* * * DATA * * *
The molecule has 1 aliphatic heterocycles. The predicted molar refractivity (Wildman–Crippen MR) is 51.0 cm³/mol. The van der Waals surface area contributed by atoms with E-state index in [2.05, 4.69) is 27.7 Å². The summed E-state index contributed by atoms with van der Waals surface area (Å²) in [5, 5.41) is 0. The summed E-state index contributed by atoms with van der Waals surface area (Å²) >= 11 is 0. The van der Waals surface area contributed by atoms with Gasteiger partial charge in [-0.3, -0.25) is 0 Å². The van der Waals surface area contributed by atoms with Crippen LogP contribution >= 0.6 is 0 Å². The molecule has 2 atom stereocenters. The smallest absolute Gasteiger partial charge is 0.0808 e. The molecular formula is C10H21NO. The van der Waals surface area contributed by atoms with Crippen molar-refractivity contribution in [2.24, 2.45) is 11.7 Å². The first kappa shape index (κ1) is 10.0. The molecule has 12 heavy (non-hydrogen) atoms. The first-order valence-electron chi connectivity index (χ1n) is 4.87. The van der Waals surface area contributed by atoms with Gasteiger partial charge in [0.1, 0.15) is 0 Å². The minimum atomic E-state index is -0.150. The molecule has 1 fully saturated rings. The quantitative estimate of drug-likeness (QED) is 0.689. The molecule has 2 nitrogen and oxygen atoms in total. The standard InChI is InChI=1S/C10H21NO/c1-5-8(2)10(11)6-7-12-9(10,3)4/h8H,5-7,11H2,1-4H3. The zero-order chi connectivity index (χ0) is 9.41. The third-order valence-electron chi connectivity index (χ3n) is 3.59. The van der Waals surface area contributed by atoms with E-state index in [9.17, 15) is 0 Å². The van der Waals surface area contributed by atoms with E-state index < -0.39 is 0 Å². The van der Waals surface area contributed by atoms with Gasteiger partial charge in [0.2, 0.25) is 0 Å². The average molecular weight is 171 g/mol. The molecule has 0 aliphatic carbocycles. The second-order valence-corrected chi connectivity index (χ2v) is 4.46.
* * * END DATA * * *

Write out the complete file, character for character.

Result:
The molecule has 1 aliphatic heterocycles. The predicted molar refractivity (Wildman–Crippen MR) is 51.0 cm³/mol. The van der Waals surface area contributed by atoms with E-state index in [2.05, 4.69) is 27.7 Å². The summed E-state index contributed by atoms with van der Waals surface area (Å²) in [5, 5.41) is 0. The summed E-state index contributed by atoms with van der Waals surface area (Å²) >= 11 is 0. The van der Waals surface area contributed by atoms with Gasteiger partial charge in [-0.3, -0.25) is 0 Å². The van der Waals surface area contributed by atoms with Crippen LogP contribution >= 0.6 is 0 Å². The molecule has 2 atom stereocenters. The smallest absolute Gasteiger partial charge is 0.0808 e. The molecular formula is C10H21NO. The van der Waals surface area contributed by atoms with Crippen molar-refractivity contribution in [2.24, 2.45) is 11.7 Å². The first kappa shape index (κ1) is 10.0. The molecule has 12 heavy (non-hydrogen) atoms. The first-order valence-electron chi connectivity index (χ1n) is 4.87. The van der Waals surface area contributed by atoms with Gasteiger partial charge in [0.1, 0.15) is 0 Å². The minimum atomic E-state index is -0.150. The molecule has 1 fully saturated rings. The quantitative estimate of drug-likeness (QED) is 0.689. The molecule has 2 nitrogen and oxygen atoms in total. The standard InChI is InChI=1S/C10H21NO/c1-5-8(2)10(11)6-7-12-9(10,3)4/h8H,5-7,11H2,1-4H3. The zero-order chi connectivity index (χ0) is 9.41. The third-order valence-electron chi connectivity index (χ3n) is 3.59. The van der Waals surface area contributed by atoms with E-state index in [9.17, 15) is 0 Å². The van der Waals surface area contributed by atoms with E-state index < -0.39 is 0 Å². The van der Waals surface area contributed by atoms with Gasteiger partial charge in [0.2, 0.25) is 0 Å². The average molecular weight is 171 g/mol. The molecule has 0 aliphatic carbocycles. The second-order valence-corrected chi connectivity index (χ2v) is 4.46.